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  1. The Brute Within: Appetitive Desire in Plato and Aristotle.Hendrik Lorenz - 2006 - Oxford University Press.
    Hendrik Lorenz presents a comprehensive study of Plato's and Aristotle's conceptions of non-rational desire. They see this as something that humans share with animals, and which aims primarily at the pleasures of food, drink, and sex. Lorenz explores the cognitive resources that both philosophers make available for the explanation of such desires, and what they take rationality to add to the motivational structure of human beings. In doing so, he finds conceptions of the mind that are coherent and deeply integrated (...)
  2. Desire and Reason in Plato's Republic.Hendrik Lorenz - 2004 - Oxford Studies in Ancient Philosophy 27:83-116.
  3.  30
    Aristotle’s Empiricist Theory of Doxastic Knowledge.Hendrik Lorenz & Benjamin Morison - 2019 - Phronesis 64 (4):431-464.
    Aristotle takes practical wisdom and arts or crafts to be forms of knowledge which, we argue, can usefully be thought of as ‘empiricist’. This empiricism has two key features: knowledge does not rest on grasping unobservable natures or essences; and knowledge does not rest on grasping logical relations that hold among propositions. Instead, knowledge rests on observation, memory, experience and everyday uses of reason. While Aristotle’s conception of theoretical knowledge does require grasping unobservable essences and logical relations that hold among (...)
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  4. The Assimilation of Sense to Sense-Object in Aristotle.Hendrik Lorenz - 2007 - Oxford Studies in Ancient Philosophy 33:179-220.
  5. Virtue of Character in Aristotle's Nicomachean Ethics.Hendrik Lorenz - 2009 - Oxford Studies in Ancient Philosophy 37:177 - 212.
  6.  37
    Natural Goals of Actions in Aristotle.Hendrik Lorenz - 2015 - Journal of the American Philosophical Association 1 (4):583--600.
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  7. The Analysis of the Soul in Plato's Republic.Hendrik Lorenz - 2006 - In Gerasimos Xenophon Santas (ed.), The Blackwell Guide to Plato's Republic. Blackwell. pp. 146--165.
  8. Ancient Theories of Soul.Hendrik Lorenz - unknown - Stanford Encyclopedia of Philosophy.
    Ancient philosophical theories of soul are in many respects sensitive to ways of speaking and thinking about the soul psuchê] that are not specifically philosophical or theoretical. We therefore begin with what the word ‘soul’ meant to speakers of Classical Greek, and what it would have been natural to think about and associate with the soul. We then turn to various Presocratic thinkers, and to the philosophical theories that are our primary concern, those of Plato (first in the Phaedo, then (...)
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  9. Nicomachean Ethics VII. 4 : Plain and Qualified Akrasia.Hendrik Lorenz - 2009 - In Carlo Natali (ed.), Aristotle: Nicomachean Ethics. Oxford University Press.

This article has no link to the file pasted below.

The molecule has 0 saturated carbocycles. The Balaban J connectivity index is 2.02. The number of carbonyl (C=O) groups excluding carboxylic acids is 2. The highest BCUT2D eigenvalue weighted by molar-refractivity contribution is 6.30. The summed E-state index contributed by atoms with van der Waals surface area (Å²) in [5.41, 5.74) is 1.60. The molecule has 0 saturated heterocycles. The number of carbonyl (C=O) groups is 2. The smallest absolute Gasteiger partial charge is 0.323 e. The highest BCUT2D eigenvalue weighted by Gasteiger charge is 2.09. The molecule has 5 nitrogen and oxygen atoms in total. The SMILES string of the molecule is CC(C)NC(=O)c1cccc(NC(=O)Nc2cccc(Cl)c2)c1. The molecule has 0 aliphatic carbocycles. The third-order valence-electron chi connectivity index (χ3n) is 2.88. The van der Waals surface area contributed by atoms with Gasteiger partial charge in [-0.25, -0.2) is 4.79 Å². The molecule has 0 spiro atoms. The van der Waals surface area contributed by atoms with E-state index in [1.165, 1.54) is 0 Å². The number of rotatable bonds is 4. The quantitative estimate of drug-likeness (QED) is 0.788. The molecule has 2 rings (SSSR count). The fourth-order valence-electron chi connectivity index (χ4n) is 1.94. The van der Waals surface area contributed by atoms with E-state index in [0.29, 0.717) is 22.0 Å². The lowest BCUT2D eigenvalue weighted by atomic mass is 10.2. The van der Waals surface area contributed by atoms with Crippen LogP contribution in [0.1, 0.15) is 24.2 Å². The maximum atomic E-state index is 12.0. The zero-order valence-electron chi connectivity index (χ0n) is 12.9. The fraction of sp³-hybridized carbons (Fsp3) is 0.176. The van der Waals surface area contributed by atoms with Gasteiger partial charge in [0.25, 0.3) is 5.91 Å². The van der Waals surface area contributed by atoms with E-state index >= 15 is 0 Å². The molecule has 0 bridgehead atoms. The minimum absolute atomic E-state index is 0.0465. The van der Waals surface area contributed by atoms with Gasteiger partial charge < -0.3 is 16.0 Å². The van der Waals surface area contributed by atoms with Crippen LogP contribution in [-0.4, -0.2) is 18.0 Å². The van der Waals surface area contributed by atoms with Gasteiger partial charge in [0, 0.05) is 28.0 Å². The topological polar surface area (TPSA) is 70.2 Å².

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  10.  66
    Plato’s Utopia Recast—His Later Ethics and Politics. [REVIEW]Hendrik Lorenz - 2004 - Philosophical Review 113 (4):560-566.
    Plato’s Utopia Recast is an exceptionally rich and ambitious book. Its central text is the Laws, and it inherits from that dialogue a focus on ethical and political theory. It also, however, operates on the assumption that the Laws is interconnected, more or less systematically, with other later dialogues. The Republic contains its own metaphysical, epistemological, and psychological theories, which provide support and philosophical context to its theory of justice. The Laws, by contrast, is devoted almost exclusively to ethics and (...)
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  11. Virtue of Character in Aristotle's Nicomachean Ethics.Hendrik Lorenz - 2009 - In Brad Inwood (ed.), Oxford Studies in Ancient Philosophy Volume 37. Oxford University Press.
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  12. Desire and Reason in Plato's Republic.Hendrik Lorenz - 2004 - In David Sedley (ed.), Oxford Studies in Ancient Philosophy Xxvii: Winter 2004. Clarendon Press.
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  13. Posidonius on the Nature and Treatment of the Emotions.Hendrik Lorenz - 2011 - In Michael Frede, James V. Allen, Eyjólfur Kjalar Emilsson, Wolfgang-Rainer Mann & Benjamin Morison (eds.), Oxford Studies in Ancient Philosophy. Oxford University Press. pp. 40--189.
  14.  31
    Bryn Mawr Classical Review 2008.05.41.Hendrik Lorenz - manuscript
    The Brute Within proceeds in three parts, the first two (amounting to half the book) on Plato and the third on Aristotle. Each part, as well as the book itself, has an Introduction in which Lorenz helpfully signals what he is up to; the author frequently (though sometimes repetitively) summarizes his argument as he goes along. There is no mistaking his central claims: that in both Plato and Aristotle there are three types of desires--reason, spirit and appetite--such that the last (...)
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  15.  24
    Philosophiehistorie als Rezeptionsgeschichte: Die Reaktion auf Aristoteles' De Anima-Noetik: Der fruhe Hellenismus (review).Hendrik Lorenz - 2003 - Journal of the History of Philosophy 41 (1):122-123.
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  16.  12
    Knowledge, and Inquiry in Aristotle.Hendrik Lorenz - 2013 - In Frisbee Sheffield & James Warren (eds.), The Routledge Companion to Ancient Philosophy. Routledge. pp. 290.
  17. Pavel Gregorić, Aristotle on the Common Sense.Hendrik Lorenz - 2009 - Rhizai. A Journal for Ancient Philosophy and Science:225-231.
  18. Non-Rational Practical Cognition in Plato and Aristotle.Hendrik Lorenz - 2000
     
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